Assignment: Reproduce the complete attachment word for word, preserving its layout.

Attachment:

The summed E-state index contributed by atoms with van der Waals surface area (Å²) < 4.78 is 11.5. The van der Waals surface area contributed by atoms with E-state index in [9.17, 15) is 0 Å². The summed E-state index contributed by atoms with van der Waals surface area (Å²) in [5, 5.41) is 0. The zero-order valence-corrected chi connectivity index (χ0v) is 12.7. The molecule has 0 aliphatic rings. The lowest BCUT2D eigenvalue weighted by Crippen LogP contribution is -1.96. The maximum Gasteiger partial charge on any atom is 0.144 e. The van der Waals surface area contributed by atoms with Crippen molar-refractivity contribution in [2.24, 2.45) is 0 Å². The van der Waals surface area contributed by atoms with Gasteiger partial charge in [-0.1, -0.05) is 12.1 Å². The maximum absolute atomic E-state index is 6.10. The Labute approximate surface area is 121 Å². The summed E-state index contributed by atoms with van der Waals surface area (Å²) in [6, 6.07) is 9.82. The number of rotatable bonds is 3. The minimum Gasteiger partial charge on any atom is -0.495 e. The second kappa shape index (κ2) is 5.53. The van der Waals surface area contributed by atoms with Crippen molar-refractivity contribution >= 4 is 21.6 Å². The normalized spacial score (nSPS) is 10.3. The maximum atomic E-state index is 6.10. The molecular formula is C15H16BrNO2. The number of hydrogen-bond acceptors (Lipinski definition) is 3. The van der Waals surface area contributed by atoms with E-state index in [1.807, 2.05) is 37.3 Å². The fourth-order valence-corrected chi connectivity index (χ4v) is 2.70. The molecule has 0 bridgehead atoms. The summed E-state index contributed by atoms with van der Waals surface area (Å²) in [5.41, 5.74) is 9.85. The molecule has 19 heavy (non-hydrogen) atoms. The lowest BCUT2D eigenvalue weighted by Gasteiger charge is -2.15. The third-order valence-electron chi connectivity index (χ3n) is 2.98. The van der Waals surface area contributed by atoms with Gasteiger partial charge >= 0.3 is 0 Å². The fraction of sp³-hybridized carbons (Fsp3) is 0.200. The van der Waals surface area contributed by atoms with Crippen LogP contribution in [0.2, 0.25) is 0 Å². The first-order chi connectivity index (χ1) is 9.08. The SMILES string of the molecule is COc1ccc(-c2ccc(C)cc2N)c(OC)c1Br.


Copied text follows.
The summed E-state index contributed by atoms with van der Waals surface area (Å²) < 4.78 is 11.5. The van der Waals surface area contributed by atoms with E-state index in [9.17, 15) is 0 Å². The summed E-state index contributed by atoms with van der Waals surface area (Å²) in [5, 5.41) is 0. The zero-order valence-corrected chi connectivity index (χ0v) is 12.7. The molecule has 0 aliphatic rings. The lowest BCUT2D eigenvalue weighted by Crippen LogP contribution is -1.96. The maximum Gasteiger partial charge on any atom is 0.144 e. The van der Waals surface area contributed by atoms with Crippen molar-refractivity contribution in [2.24, 2.45) is 0 Å². The van der Waals surface area contributed by atoms with Gasteiger partial charge in [-0.1, -0.05) is 12.1 Å². The maximum absolute atomic E-state index is 6.10. The Labute approximate surface area is 121 Å². The summed E-state index contributed by atoms with van der Waals surface area (Å²) in [6, 6.07) is 9.82. The number of rotatable bonds is 3. The minimum Gasteiger partial charge on any atom is -0.495 e. The second kappa shape index (κ2) is 5.53. The van der Waals surface area contributed by atoms with Crippen molar-refractivity contribution >= 4 is 21.6 Å². The normalized spacial score (nSPS) is 10.3. The maximum atomic E-state index is 6.10. The molecular formula is C15H16BrNO2. The number of hydrogen-bond acceptors (Lipinski definition) is 3. The van der Waals surface area contributed by atoms with E-state index in [1.807, 2.05) is 37.3 Å². The fourth-order valence-corrected chi connectivity index (χ4v) is 2.70. The molecule has 0 bridgehead atoms. The summed E-state index contributed by atoms with van der Waals surface area (Å²) in [5.41, 5.74) is 9.85. The molecule has 19 heavy (non-hydrogen) atoms. The lowest BCUT2D eigenvalue weighted by Gasteiger charge is -2.15. The third-order valence-electron chi connectivity index (χ3n) is 2.98. The van der Waals surface area contributed by atoms with Gasteiger partial charge >= 0.3 is 0 Å². The fraction of sp³-hybridized carbons (Fsp3) is 0.200. The van der Waals surface area contributed by atoms with Crippen LogP contribution in [0.2, 0.25) is 0 Å². The first-order chi connectivity index (χ1) is 9.08. The SMILES string of the molecule is COc1ccc(-c2ccc(C)cc2N)c(OC)c1Br.